Have you also considered speed in your calculations? If your mission is local, it probably doesn't make a difference, but if you want to go places, the Yankee is probably the fastest if the bunch.
 
I trained in a Tomahawk... at the time I was 6'0" and 200 lbs... My instructor was 6'2" and 180... we had no problems.
Similar story here, except that I was 5"10 and 210. One of my instructors was smaller overall but still thick through the middle, and we fit just fine. I really liked flying the Tomahawk. (The 125hp Sparrowhawk conversion probably helped, though I've never flown one without it to compare.)
 
The skipper is quite roomy and comfortable- probably “nicest” two seater I’ve flown from a comfort standpoint (champs, 152s, aa-1, Vargha kachina are my points of comparison)

Cons are climb rate and runway required. I liked the one I flew.

Funny, the biggest con I always heard was the 95kt cruise speed.

I miss our little skipper, that thing was great.

They are all useful load-challenged, some of them alarmingly so. Try to get 500# or better if you can. It's hard to do. I've seen some in the 300s which is pretty much useless load.
 
I was a CFI back in the’80s. My flight school had both 152s and Tomahawks. I’m 6’4” and the Tomahawk was significantly more comfortable for me. I also thought it was a better all around trainer. I’m not sure how many are left although I did see a nice looking Tomahawk at KFIN.
 
I had a Grumman Yankee and a Cessna 150. The Grumman was more comfortable in shoulder room but tight on head and leg room. My flight instructor was 6'1"-6'2" and barely fit. Never been in a Tomahawk but just looking at it, it seems much bigger than the other two.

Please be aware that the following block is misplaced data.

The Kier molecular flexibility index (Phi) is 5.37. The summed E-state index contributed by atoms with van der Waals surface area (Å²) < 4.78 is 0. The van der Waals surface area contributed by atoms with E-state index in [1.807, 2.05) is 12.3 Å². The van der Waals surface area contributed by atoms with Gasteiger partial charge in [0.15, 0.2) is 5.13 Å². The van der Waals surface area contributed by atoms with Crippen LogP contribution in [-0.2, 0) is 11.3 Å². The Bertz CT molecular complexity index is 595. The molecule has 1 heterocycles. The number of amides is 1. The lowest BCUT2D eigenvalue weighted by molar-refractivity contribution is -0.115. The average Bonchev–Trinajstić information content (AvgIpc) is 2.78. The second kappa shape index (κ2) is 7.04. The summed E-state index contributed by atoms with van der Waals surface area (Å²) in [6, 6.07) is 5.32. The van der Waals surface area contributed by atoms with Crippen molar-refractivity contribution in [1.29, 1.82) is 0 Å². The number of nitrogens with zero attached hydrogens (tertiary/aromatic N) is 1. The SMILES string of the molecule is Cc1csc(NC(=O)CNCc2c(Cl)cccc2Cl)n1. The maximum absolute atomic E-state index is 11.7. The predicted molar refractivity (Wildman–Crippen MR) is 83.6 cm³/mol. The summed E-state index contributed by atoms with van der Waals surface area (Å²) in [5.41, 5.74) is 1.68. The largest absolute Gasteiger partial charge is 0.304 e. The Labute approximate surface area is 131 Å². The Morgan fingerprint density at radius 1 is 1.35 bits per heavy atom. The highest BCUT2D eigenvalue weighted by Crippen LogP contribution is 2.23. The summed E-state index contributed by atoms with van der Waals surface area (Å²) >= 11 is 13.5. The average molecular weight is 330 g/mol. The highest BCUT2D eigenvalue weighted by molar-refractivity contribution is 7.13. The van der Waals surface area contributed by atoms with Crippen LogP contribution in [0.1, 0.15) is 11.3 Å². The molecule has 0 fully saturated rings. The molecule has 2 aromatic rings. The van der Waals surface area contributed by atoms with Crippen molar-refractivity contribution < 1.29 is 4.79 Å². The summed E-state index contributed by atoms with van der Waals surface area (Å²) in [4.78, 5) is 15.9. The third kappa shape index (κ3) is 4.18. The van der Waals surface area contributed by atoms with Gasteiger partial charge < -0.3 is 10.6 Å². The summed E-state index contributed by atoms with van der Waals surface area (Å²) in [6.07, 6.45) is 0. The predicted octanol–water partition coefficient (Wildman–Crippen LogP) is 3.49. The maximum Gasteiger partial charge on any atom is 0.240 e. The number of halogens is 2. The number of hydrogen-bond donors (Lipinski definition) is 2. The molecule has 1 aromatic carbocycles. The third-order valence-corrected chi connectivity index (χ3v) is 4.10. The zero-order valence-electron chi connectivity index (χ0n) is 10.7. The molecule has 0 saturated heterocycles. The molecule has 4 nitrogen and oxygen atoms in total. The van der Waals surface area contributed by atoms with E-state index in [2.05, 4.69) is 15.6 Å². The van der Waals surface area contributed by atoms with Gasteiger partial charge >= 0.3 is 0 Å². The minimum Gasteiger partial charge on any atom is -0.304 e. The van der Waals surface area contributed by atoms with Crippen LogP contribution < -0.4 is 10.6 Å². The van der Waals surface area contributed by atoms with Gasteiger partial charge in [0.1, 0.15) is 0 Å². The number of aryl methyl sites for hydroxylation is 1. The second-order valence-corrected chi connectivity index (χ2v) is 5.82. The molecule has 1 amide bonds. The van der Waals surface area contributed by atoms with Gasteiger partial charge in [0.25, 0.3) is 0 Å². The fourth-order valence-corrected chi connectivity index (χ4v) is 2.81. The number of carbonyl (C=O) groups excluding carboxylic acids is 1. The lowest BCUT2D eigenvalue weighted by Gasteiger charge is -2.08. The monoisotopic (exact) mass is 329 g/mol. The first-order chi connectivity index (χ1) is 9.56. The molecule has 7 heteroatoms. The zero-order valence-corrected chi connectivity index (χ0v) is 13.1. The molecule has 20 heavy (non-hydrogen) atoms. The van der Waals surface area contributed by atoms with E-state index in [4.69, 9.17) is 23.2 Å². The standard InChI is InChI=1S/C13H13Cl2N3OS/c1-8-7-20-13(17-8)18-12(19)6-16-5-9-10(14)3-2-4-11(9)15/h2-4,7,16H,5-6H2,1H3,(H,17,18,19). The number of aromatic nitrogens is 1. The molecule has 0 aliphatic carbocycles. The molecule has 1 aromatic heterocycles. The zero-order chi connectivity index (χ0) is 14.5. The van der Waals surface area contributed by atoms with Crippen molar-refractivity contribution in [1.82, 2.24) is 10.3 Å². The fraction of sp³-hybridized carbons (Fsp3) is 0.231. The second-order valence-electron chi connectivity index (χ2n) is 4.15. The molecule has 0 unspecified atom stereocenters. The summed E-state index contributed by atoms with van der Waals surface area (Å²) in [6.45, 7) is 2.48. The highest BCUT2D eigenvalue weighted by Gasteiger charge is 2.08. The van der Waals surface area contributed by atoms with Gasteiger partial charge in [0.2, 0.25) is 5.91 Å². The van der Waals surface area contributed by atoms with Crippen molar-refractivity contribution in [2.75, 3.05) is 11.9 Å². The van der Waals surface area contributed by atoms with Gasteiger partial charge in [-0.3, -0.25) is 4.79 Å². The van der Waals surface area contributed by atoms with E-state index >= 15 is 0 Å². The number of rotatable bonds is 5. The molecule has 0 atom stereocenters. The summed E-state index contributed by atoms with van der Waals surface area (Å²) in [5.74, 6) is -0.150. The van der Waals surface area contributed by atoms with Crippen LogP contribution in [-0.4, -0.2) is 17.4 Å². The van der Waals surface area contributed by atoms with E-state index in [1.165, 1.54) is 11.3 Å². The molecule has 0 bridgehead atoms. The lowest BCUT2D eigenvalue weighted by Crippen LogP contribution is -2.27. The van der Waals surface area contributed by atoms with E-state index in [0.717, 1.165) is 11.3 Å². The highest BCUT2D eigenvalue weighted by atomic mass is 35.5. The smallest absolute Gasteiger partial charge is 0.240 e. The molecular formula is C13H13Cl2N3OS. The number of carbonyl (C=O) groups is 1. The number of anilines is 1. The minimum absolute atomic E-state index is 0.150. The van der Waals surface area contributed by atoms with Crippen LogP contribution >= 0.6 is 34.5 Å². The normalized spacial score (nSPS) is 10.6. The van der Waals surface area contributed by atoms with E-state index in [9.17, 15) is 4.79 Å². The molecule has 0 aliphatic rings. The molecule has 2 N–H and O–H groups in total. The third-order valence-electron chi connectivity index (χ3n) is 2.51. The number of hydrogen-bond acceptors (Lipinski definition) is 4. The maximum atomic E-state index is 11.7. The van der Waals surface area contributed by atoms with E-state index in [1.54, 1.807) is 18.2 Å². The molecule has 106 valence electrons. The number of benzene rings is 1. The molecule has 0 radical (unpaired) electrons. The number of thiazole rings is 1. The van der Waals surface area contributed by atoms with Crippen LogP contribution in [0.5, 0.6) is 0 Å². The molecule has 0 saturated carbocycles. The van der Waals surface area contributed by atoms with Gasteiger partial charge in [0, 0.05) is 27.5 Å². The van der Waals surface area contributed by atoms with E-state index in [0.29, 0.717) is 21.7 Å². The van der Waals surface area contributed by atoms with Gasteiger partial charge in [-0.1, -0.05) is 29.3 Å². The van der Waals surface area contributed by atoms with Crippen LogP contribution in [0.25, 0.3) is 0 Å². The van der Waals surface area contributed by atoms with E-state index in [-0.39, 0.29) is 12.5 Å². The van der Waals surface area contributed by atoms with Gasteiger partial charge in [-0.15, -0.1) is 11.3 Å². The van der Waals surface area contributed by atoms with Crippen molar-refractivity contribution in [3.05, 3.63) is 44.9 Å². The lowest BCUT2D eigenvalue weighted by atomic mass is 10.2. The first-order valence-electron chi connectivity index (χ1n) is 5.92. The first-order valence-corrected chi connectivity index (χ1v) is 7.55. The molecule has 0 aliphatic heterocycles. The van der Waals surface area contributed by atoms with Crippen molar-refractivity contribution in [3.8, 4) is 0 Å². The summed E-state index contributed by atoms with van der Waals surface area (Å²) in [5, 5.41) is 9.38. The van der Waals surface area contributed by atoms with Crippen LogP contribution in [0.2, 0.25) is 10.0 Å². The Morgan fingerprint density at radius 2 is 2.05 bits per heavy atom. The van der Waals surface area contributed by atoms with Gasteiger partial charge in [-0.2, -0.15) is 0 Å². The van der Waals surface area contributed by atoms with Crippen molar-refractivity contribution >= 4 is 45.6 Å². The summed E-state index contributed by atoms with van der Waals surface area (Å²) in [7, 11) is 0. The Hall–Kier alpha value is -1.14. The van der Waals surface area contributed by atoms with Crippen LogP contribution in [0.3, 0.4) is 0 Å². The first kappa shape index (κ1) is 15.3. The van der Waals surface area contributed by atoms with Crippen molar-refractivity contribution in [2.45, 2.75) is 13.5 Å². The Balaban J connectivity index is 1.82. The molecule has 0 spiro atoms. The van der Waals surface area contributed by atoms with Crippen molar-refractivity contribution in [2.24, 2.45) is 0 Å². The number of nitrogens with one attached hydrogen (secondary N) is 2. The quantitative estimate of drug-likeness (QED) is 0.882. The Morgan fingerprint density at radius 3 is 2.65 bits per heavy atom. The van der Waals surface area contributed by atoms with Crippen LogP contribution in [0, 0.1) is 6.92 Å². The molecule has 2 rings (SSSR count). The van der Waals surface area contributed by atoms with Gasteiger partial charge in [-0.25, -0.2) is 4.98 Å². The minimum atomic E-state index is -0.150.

I have an AA1A. You'll need to try one on. It is bigger than a 150, but different dimensions. The corvette analogy above fits.

It is indeed underpowered (with the standard O235) but is an absolute blast to fly. Very light controls.

On mine, I can put 330lbs split between the 2 seats with full fuel. So it works for 2 smallish people.

It is very comfortable for a short while, but should never be considered a cross country plane. Although IFR capable, it is not a good IFR platform.

As planes go, it is very affordable. 6gph. Simple systems and hardly anything unusual.

Also, from your post, I'd really include EAB. VANS, Zenith, something in wide production. Just because you can do your own maintenance, doesn't mean you have to. They are all very mainstream.
 
Last edited:
I did my primary training in Skippers back in the late 80s, awesome airplanes, but slow. The joke is that bird strikes happen from the rear. Lot's of room, not rubbing shoulders with the instructor. My instructor also taught in Tomahawks. He called them traumahawks and hated them. He came in one day and said a new student got them into an incipient spin in the pattern. He was a little pale that day. But I've never been in one.

I would recommend the Skipper to anyone, just understand that you are going to be the slowest airplane out there, at least in the trainer world.